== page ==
I agree with Pearl that there's something deeply misguided about thinking that intelligence truly can be solved as a data optimization problem. I'd be happy if we'd see more research about AI at a symbolic level again.
The biggest hindrance seems to be funding. ML is really successful in a lot of commercial domains, general AI is a big moonshot. With most researchers moving from long term university positions to the business sector I'm concerned about this sort of research, not just in computer science.
When all you have is a hammer... I think we’re really thinking about the whole thing backwards, as if intelligence only comes from the cortex of the brain. I think human level intelligence is fundamentally an emotional state of being - our core lizard brain values aren’t something to be swept aside - they’re a fundamental part of real intelligence. It’s like trying to build a car starting from the body and electronics rather than the motor.
I hear that correlation does not imply causation but also that you can't distinguish correlation from causation merely with a stream of data. Is there any way out of this situation with just data?
It seems like saying "it's not optimization" has to boil down to "it's not generic optimization, it's a special kind of optimization." But maybe there's some formalism I'm missing.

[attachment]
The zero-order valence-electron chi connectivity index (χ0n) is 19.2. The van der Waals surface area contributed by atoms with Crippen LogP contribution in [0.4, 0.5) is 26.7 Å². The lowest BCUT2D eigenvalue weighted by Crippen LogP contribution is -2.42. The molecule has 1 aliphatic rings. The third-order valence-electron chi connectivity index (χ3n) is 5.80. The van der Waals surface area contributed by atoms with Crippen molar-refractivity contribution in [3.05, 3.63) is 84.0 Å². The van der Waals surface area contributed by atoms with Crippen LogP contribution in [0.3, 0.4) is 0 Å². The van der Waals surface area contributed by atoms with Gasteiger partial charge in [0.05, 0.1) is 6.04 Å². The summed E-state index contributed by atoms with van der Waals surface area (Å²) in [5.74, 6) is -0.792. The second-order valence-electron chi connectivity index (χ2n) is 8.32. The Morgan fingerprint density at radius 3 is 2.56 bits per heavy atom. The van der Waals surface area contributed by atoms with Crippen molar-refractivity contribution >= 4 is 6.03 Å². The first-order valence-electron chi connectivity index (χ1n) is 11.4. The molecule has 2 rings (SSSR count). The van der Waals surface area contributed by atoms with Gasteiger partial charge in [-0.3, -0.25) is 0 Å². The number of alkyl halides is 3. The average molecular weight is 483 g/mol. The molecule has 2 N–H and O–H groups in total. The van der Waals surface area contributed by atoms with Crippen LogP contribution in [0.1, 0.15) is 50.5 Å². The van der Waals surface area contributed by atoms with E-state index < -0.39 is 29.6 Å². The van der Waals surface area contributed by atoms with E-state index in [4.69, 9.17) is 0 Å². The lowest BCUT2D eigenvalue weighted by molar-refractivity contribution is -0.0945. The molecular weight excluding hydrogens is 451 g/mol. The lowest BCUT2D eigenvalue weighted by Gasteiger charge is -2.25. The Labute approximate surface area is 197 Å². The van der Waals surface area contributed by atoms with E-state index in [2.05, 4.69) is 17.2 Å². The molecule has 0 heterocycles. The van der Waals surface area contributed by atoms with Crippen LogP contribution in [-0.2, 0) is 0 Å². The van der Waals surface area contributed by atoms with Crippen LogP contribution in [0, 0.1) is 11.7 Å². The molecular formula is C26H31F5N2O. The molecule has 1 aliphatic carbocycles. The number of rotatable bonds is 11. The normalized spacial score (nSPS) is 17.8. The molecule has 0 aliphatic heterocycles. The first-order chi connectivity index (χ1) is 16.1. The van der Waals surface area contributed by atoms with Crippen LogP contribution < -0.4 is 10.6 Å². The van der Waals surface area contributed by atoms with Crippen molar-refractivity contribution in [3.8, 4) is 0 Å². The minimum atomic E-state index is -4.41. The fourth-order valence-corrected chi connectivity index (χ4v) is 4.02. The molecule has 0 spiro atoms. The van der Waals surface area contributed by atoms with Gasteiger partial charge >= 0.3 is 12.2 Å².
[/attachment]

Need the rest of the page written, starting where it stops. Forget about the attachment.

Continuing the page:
It's the entire reason why we randomize in experiments. In active learning, the machine doesn't know what happens when the rooster is in a bag, so decides to try it. In a randomized experiment, the machine knows what happens when the rooster is in a bag, but thinks there might be other factors at work, so it decides to try it in a way that it can be sure that all other factors are equal (at least on average).
The problem might be that "understanding" isn't something we really have a good working definition of.
Well, what I'd like to know is how you distinguish correlation from causation with any amount of data. What definition, in terms of data, do you use?
Note, probabilistic and algorithmic theories of causation have a long history and many problems, see:
Alternatively, perhaps what's being optimized is so general that generalized AI is not, and cannot be, 'just' an optimization problem in any useful sense. Something like the biologically-inspired 'maximize lifetime production of descendants' does not get us very far.
If you have a time-ordered stream of data, the problem of predicting the output given previous input naturally suggests itself. There are other approaches, of course.
"Alternatively, perhaps what's being optimized is so general that generalized AI is not, and cannot be, 'just' an optimization problem in any useful sense."